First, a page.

# Study Notes for Class 11 Physics Chapter 9 Mechanical Properties of Solids

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### Introduction

All the rigid bodies are to some extent elastic. This means that their dimensions can be changed by pulling, pushing, twisting or by compressing them. e.g. When a helical spring is gently pulled at its both ends, the length of helical spring increases slightly. When we remove the forces applied at the ends of spring, it regains its original size and shape. Similarly when a rubber cord is pulled at both the ends, its length increases as long as it is pulled. As soon as the forces applied at the two ends of rubber cord are removed, rubber cord regains its original size and shape.

When a body is subjected to a set of balanced forces; which do not cause any type of motion, produce change in size, shape or both. Some bodies undergo change in dimensions (size, shape or both) easily, while some bodies are reluctant to undergo any change in dimensions. Some bodies show permanent change in their size, shape or both, after removal of applied force, whereas some bodies preserve their original size, shape or both after removal of applied force.

### Origin of elasticity

Solid consists of atoms and molecules situated at definite positions in equilibrium state. When a force is applied to a body the atoms in a body are displaced from their equilibrium positions. Internal elastic forces are set up within body, which try to restore the equilibrium positions of atoms. The applied force and internal elastic force are numerically equal in deformed state. When external applied force is removed, internal elastic force is responsible for maintaining the original dimensions (i.e. size, shape or both) of body. In other words solid body is said to possess the property of elasticity of volume and elasticity of shape.

The property by virtue of which material bodies regain their original dimensions (size, shape or both) after removal of deforming force is called elasticity.

Perfectly elastic body: Quartz

### Plasticity:

Plasticity is the property of a material to undergo a permanent deformation even after removal of external deforming forces.

The bodies which do not regain their original dimensions (size, shape or both) after removal of deforming forces are called plastic bodies. These bodies can be deformed to a large extent by a small deforming force. As such no body is perfectly elastic or perfectly plastic. Clay, Plasticine and Putty are the examples of plastic bodies.

Perfect Plasticity exhibited by certain material is its property to undergo irreversible deformation without any increase in load. Putty is an example of perfectly plastic body.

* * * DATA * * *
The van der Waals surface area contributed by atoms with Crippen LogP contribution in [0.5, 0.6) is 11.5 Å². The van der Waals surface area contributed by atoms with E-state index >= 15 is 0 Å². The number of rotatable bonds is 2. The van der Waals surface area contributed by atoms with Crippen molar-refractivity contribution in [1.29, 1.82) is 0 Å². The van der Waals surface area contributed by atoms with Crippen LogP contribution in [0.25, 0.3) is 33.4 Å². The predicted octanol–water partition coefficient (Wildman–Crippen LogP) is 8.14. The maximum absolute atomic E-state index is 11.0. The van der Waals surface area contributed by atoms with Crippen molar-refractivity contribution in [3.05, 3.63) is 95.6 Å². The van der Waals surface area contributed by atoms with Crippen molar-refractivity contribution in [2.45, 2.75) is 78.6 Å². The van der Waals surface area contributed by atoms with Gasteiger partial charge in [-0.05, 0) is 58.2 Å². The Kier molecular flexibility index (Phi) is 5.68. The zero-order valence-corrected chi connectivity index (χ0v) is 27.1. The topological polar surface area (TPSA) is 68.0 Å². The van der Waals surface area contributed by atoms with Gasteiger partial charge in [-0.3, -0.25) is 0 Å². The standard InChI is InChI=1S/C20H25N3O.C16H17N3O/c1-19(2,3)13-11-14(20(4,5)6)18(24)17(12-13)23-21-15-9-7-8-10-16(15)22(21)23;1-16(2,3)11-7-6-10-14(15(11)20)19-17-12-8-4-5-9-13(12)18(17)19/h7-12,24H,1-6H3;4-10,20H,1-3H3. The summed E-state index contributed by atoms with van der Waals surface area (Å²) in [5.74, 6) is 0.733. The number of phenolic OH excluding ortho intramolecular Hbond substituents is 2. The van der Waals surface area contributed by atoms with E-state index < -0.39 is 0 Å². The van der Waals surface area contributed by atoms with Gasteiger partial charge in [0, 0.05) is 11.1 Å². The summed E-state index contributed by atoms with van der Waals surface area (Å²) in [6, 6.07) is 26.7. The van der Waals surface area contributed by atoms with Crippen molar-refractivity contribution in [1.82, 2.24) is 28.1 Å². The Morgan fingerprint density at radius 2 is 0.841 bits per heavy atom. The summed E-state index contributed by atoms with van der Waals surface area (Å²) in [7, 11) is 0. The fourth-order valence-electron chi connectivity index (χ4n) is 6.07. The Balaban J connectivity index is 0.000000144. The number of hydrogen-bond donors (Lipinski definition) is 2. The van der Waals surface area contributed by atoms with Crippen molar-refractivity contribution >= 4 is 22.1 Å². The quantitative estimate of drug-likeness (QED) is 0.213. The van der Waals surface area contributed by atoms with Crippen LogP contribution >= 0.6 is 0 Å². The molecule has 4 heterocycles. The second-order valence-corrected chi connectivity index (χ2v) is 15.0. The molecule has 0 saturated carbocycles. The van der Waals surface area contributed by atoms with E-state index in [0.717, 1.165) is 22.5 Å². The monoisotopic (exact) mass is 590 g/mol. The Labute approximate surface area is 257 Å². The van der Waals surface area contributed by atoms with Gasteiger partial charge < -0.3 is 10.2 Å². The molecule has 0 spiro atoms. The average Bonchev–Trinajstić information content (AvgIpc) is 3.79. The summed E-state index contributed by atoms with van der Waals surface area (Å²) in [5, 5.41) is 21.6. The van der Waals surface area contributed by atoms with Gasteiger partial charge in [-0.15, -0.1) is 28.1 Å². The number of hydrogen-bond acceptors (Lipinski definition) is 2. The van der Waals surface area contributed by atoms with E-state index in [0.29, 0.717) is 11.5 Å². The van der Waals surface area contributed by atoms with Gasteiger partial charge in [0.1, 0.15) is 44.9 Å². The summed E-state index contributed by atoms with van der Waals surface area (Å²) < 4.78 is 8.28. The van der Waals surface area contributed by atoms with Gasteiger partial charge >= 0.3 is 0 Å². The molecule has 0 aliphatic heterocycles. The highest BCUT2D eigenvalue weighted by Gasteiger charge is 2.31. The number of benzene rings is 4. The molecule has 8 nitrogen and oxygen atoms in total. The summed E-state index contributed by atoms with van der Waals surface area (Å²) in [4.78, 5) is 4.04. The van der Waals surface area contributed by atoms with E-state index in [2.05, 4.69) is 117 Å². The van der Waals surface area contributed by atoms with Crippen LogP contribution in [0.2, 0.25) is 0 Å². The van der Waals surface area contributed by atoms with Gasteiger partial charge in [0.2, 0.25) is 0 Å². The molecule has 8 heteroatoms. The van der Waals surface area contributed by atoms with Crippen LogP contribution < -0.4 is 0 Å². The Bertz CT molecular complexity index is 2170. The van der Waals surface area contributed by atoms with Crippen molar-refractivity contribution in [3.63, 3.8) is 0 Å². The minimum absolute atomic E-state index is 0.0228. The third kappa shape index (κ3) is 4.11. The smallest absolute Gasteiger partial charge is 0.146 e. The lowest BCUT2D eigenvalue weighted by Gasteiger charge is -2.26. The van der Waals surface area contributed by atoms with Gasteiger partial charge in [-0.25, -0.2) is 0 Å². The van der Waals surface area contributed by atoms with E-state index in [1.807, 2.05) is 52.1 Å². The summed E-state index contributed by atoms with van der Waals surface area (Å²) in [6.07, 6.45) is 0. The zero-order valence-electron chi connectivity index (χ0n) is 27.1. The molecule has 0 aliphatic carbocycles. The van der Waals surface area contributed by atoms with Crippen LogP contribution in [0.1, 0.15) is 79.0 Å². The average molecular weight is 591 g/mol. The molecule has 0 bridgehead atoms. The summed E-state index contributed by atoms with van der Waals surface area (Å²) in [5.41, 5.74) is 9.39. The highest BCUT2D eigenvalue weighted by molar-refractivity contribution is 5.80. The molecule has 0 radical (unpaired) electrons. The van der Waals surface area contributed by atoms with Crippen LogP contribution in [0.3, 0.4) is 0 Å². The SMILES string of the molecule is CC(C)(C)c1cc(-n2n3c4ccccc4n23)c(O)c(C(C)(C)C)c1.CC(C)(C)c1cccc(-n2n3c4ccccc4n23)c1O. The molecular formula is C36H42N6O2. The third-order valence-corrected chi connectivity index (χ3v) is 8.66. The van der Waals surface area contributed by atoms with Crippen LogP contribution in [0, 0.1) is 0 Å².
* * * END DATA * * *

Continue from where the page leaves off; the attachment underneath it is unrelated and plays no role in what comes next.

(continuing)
### Deformation:

Most of the bodies can be deformed by application of suitable external force. The change in size, shape or both of a body arising due to external force is called deformation. The force which is responsible for deformation of body is called deforming force. In general,

deformation ∝ deforming force

There are many ways in which deformation may take place.

Deformation may be

• Change in length in case of wire and cord.
• Change in the volume of a body
• Change in the shape of body

When deformation of body take place, the body is said to be in strained condition or deformed state. When a rubber cord or a metal wire is stretched, its length increases. The wire regains its original length after removal of applied force. When an inflated volley ball bladder is pressed by hands, there is change in its shape and volume. As soon as we remove our hands, the rubber bladder of volley ball, regains its original volume and shape.

In the deformed state, the applied force is numerically equal to internal elastic restoring force within a body, but in opposite direction.

Thus deformation produced in a body is due to change in relative positions of the molecules within a body, due to applied deforming force.

### Definition of Stress and Strain:

The elastic properties of a body are described in terms of concepts like stress and strain.

Stress is defined as internal elastic restoring force per unit cross sectional area of body.

In equilibrium, the applied force and internal elastic restoring force are numerically equal, however they are oppositely directed. Hence,

Stress is defined as applied force per unit cross sectional area of body.

Thus,

The S.I. unit of stress is N/m2 or Pa and the c.g.s. unit of stress is dyne/cm2.

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